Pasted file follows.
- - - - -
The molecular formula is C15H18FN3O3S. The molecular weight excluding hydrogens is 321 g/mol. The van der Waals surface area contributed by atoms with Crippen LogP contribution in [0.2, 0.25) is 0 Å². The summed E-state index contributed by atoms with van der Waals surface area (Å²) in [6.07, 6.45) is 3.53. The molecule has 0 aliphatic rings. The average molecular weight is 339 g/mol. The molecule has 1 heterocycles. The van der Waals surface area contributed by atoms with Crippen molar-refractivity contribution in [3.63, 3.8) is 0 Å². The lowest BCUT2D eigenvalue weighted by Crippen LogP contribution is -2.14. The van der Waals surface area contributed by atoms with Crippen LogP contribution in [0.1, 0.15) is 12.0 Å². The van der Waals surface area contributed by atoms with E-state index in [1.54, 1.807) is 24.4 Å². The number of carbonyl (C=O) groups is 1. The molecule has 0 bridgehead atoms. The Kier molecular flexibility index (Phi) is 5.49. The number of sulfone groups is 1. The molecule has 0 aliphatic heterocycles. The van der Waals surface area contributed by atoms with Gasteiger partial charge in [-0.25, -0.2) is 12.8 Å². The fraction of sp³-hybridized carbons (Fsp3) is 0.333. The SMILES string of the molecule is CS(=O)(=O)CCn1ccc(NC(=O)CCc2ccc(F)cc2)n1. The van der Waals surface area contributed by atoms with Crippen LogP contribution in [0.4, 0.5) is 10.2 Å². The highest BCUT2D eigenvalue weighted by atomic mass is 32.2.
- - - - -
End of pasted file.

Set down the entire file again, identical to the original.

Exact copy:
The molecular formula is C15H18FN3O3S. The molecular weight excluding hydrogens is 321 g/mol. The van der Waals surface area contributed by atoms with Crippen LogP contribution in [0.2, 0.25) is 0 Å². The summed E-state index contributed by atoms with van der Waals surface area (Å²) in [6.07, 6.45) is 3.53. The molecule has 0 aliphatic rings. The average molecular weight is 339 g/mol. The molecule has 1 heterocycles. The van der Waals surface area contributed by atoms with Crippen molar-refractivity contribution in [3.63, 3.8) is 0 Å². The lowest BCUT2D eigenvalue weighted by Crippen LogP contribution is -2.14. The van der Waals surface area contributed by atoms with Crippen LogP contribution in [0.1, 0.15) is 12.0 Å². The van der Waals surface area contributed by atoms with E-state index in [1.54, 1.807) is 24.4 Å². The number of carbonyl (C=O) groups is 1. The molecule has 0 bridgehead atoms. The Kier molecular flexibility index (Phi) is 5.49. The number of sulfone groups is 1. The molecule has 0 aliphatic heterocycles. The van der Waals surface area contributed by atoms with Gasteiger partial charge in [-0.25, -0.2) is 12.8 Å². The fraction of sp³-hybridized carbons (Fsp3) is 0.333. The SMILES string of the molecule is CS(=O)(=O)CCn1ccc(NC(=O)CCc2ccc(F)cc2)n1. The van der Waals surface area contributed by atoms with Crippen LogP contribution in [0.4, 0.5) is 10.2 Å². The highest BCUT2D eigenvalue weighted by atomic mass is 32.2.